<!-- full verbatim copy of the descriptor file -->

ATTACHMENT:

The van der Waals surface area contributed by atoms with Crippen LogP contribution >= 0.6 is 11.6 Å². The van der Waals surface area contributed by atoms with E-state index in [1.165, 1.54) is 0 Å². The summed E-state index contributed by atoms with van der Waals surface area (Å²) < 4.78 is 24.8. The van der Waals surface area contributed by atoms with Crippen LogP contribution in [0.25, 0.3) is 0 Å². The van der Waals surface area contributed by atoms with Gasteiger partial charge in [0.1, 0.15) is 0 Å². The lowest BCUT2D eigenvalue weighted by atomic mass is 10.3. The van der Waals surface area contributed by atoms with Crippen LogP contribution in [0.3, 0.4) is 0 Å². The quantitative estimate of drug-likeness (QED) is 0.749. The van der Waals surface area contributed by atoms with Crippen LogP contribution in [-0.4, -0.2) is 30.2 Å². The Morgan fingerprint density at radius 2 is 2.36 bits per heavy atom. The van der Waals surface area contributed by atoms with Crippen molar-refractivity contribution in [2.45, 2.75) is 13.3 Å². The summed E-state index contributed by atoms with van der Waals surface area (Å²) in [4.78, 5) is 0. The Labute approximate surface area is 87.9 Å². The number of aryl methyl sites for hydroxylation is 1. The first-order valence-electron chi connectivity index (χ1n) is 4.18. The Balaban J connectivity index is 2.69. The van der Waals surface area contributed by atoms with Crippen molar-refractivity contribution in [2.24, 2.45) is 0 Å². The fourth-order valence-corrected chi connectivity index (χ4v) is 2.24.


The van der Waals surface area contributed by atoms with Crippen LogP contribution >= 0.6 is 11.6 Å². The van der Waals surface area contributed by atoms with E-state index in [1.165, 1.54) is 0 Å². The summed E-state index contributed by atoms with van der Waals surface area (Å²) < 4.78 is 24.8. The van der Waals surface area contributed by atoms with Crippen LogP contribution in [0.25, 0.3) is 0 Å². The van der Waals surface area contributed by atoms with Gasteiger partial charge in [0.1, 0.15) is 0 Å². The lowest BCUT2D eigenvalue weighted by atomic mass is 10.3. The van der Waals surface area contributed by atoms with Crippen LogP contribution in [0.3, 0.4) is 0 Å². The quantitative estimate of drug-likeness (QED) is 0.749. The van der Waals surface area contributed by atoms with Crippen LogP contribution in [-0.4, -0.2) is 30.2 Å². The Morgan fingerprint density at radius 2 is 2.36 bits per heavy atom. The van der Waals surface area contributed by atoms with Crippen molar-refractivity contribution in [2.45, 2.75) is 13.3 Å². The summed E-state index contributed by atoms with van der Waals surface area (Å²) in [4.78, 5) is 0. The Labute approximate surface area is 87.9 Å². The number of aryl methyl sites for hydroxylation is 1. The first-order valence-electron chi connectivity index (χ1n) is 4.18. The Balaban J connectivity index is 2.69. The van der Waals surface area contributed by atoms with Crippen molar-refractivity contribution in [2.24, 2.45) is 0 Å². The fourth-order valence-corrected chi connectivity index (χ4v) is 2.24.